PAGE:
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ENVIRONMENTAL HEALTH CONCERNS AND TOXIC CHEMICALS WHERE YOU LIVE, WORK, AND PLAY

Fish Farming

What is it?

Aquaculture—also known as fish or shellfish farming—grows seafood in controlled waters for commercial or recreational use. It takes place in pens in rivers, lakes, streams, and coastal areas or on land using artificial tanks or ponds.


Fish and shellfish that are commonly farmed include: 

  • Catfish
  • Clams
  • Crawfish
  • Oysters
  • Salmon
  • Shrimp
  • Tilapia
  • Trout

Why is it a concern?

Like all food, farmed seafood may be contaminated. Diseases can spread from fish in the growing pens to wild fish. Fish may be fed antibiotics to keep them healthy, but these drugs may leak into the marine environment, causing toxic conditions for other species.

Concerns more specific to farmed seafood include: 

  • Improper use of chemicals and pesticides during processing and handling. This can harm workers and consumers.
  • The waste from fish concentrated in one area. This can pollute the water and present biological risks to humans.
  • Naturally occurring toxins in the water, which can contaminate shellfish.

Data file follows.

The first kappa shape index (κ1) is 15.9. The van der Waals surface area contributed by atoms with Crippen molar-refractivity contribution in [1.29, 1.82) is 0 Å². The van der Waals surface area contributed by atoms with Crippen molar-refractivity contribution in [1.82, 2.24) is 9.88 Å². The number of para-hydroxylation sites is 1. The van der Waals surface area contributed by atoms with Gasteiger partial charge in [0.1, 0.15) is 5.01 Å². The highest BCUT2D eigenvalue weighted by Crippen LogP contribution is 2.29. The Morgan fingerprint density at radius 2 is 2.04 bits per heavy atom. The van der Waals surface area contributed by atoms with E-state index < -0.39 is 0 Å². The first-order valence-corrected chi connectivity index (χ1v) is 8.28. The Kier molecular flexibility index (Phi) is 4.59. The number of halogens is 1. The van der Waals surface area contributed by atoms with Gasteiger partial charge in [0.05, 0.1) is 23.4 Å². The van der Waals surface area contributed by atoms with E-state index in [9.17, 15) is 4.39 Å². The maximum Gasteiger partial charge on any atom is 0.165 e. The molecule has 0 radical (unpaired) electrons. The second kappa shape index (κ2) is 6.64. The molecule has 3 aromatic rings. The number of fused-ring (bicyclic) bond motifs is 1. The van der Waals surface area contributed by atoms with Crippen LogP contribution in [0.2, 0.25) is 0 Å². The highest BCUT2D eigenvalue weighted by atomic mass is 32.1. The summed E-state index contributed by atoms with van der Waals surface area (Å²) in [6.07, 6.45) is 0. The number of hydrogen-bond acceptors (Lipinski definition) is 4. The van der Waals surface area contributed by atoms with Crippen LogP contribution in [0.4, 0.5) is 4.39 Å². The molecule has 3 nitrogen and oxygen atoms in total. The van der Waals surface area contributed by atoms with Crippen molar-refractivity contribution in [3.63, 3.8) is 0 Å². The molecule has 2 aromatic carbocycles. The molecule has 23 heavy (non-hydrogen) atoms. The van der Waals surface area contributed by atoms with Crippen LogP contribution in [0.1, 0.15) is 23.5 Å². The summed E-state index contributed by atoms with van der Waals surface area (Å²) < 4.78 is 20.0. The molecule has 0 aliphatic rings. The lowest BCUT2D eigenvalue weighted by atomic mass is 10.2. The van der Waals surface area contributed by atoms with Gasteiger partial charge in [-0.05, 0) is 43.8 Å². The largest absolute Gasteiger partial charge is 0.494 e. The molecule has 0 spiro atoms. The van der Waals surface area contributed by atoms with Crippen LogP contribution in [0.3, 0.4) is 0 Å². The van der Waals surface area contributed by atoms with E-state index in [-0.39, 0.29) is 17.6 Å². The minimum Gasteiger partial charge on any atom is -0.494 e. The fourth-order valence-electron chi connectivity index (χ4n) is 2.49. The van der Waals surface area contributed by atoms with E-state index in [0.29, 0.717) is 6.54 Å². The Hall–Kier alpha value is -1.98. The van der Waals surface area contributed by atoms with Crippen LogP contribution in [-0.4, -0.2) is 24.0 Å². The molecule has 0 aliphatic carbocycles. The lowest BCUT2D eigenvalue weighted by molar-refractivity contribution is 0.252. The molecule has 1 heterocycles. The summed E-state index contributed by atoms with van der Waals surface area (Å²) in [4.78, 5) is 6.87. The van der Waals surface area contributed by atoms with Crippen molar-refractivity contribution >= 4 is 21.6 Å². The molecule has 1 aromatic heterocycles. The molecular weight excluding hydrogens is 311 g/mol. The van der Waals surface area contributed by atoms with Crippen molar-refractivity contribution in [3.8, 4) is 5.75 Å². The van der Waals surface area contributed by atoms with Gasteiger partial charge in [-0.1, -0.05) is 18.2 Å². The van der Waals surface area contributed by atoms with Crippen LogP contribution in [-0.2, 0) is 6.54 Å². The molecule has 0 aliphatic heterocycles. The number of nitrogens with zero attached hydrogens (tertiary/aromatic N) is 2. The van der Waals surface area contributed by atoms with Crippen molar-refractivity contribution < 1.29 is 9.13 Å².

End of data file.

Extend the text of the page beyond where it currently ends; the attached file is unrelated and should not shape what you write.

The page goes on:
Fish farming has many of the same occupational hazards as other types of farming. It also has hazards associated with working at night and near water.

Who is at risk?

People who handle or eat farmed seafood could be at risk. You may also be at risk if you handle or eat seafood caught near a fish farm. 

All fish may contain traces of contaminants. But research has shown that the health benefits of eating fish in the amounts recommended vastly outweigh any potential health risks from contaminants.

In the United States, seafood farmers follow the same food safety guidelines as land farmers and any other producer of seafood. Both the diets and environments of farmed seafood are monitored and controlled throughout the life of the animal. 

What pollutants are of greatest concern?

  • All seafood has the potential to contain low levels of naturally occurring toxins or manufactured contaminants, such as mercury and polychlorinated biphenyls (PCBs).
  • Fish farm pens may be cleaned with chlorine, which can be toxic to workers at high concentrations. 

Reduce your risk

  • Do you eat farmed fish or shellfish?
  • Do you live near a fish farm?
  • Follow federal guidelines for eating fish and shellfish to minimize your consumption of contaminants like mercury. This is particularly true for pregnant women, breastfeeding mothers, and parents of young children.
  • Be aware of local fish and shellfish advisories.
  • If you live near a fish farm and use well water, routinely test well water for chemical contamination.
  • If your well water has high levels of chemicals, contact your local or state health agency or the Centers for Disease Control and Prevention (CDC) for information on how to reduce your exposure to these chemicals.
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